Relationships: Athletes in relationships
Dear Jeff and Lori,
My husband and I used to play together outdoors year-round. It was a big part of what initially brought us together. We moved to Aspen a few years ago, and he became much more athletically competitive. I’m really proud of him and love cheering him on, but his need to keep getting stronger and faster has also resulted in me feeling left behind. Hiking, biking and now skiing has become a battle just to keep up. He keeps pushing me because he doesn’t want to slow down and wait for me. I’ve told him it’s not fun for me to always have to go that hard, but he’s always training for something and not willing to miss the workout. I’m worried if we stay on this path that we’ll keep drifting apart.
— Left Behind in the Bowl
Dear Left Behind,
Lori and Jeff: It’s not uncommon for one partner’s dreams to create a pain point for the other. Goals and ambitions inherently mean growth and change. This movement can be particularly painful when sacrifices are required by both, but only one really feels the joy of the resulting success.
Lori: We went through something similar, and finding the right balance is a perpetual work in progress. I had no interest in putting in the amount of effort Jeff needed to in training for the Leadville 100 or Power of Four, but I still wanted to bike and ski with him. The pressure to keep up or be left behind is a recipe for resentment, but so is holding your partner back from achieving what they’re willing to work hard for. You need to switch your mindset. You see him as setting the pace and having control: “If I ski with him I have to keep up or be left behind.” He’s the reference point. I had to define for myself what experience I wanted to have each time we went out, and so will you. We agreed when he had easier training days we would play together. Days when he needed more intense efforts, I had to decide whether to join him but be OK with letting him go —physically, mentally and emotionally or to take that time to connect to my own interests such as running and yoga. Most importantly I had to recognize that the bitterness that had been growing toward him and these activities was really coming from my own fears of not being enough. The real uphill climb is in challenging our insecurities.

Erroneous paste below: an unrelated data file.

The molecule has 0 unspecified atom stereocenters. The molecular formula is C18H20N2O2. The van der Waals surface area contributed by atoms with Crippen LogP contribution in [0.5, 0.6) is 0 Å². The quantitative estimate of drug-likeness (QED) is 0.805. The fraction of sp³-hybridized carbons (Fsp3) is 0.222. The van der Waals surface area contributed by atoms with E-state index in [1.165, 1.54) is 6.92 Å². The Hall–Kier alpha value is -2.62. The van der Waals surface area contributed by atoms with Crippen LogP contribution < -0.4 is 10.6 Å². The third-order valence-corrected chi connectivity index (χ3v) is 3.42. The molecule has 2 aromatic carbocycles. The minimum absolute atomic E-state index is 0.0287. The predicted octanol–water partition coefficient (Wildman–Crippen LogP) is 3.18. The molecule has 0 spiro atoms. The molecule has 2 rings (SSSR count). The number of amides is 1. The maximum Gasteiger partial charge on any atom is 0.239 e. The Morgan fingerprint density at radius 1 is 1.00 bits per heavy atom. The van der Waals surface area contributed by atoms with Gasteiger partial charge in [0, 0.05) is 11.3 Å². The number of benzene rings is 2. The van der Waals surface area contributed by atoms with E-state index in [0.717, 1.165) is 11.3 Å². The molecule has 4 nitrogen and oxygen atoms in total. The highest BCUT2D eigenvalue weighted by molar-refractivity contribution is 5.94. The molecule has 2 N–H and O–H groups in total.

Jeff: I can relate to your husband’s experience and can say that my transition into a more competitive and focused athlete created some powerful internal dilemmas. On the one hand, I place great value on being able to spend my play days with Lori — skiing, biking and hiking. On the other, I know the importance of creating challenges for myself and doing what is necessary for me to meet those challenges. Making the choices to train at my own pace or to compete in events all had the potential to trigger a sense of guilt and shame about the impact it might have.
It was important for me to first understand the multiple layers to my competitive interests and then help Lori understand them as well. One is the basic element of pushing my body to work hard and get strong and fit as a way to be healthy and relieve stress and anxiety. Another is to create goals for myself so that I don’t get complacent. Yet another (and potentially less healthy if not kept in balance) is creating a source for identity, self-worth and meaning.
I would suggest he be careful not to burn the relationship in search of fame and glory or use it as an escape from unresolved issues within himself or in the marriage. Find out what drives your husband to push himself and there might be more patience and better understanding for both of you.
Lori and Jeff: Support him to continue doing what makes him feel good but remember, neither of you is earning a living as an athlete so you must find a balance and be willing to compromise.
Lori and Jeff are married, licensed psychotherapists and couple-to-couple coaches at Aspen Relationship Institute. Submit your relationship questions to info@AspenRelationshipCoaching.com and your query may be selected for a future column.
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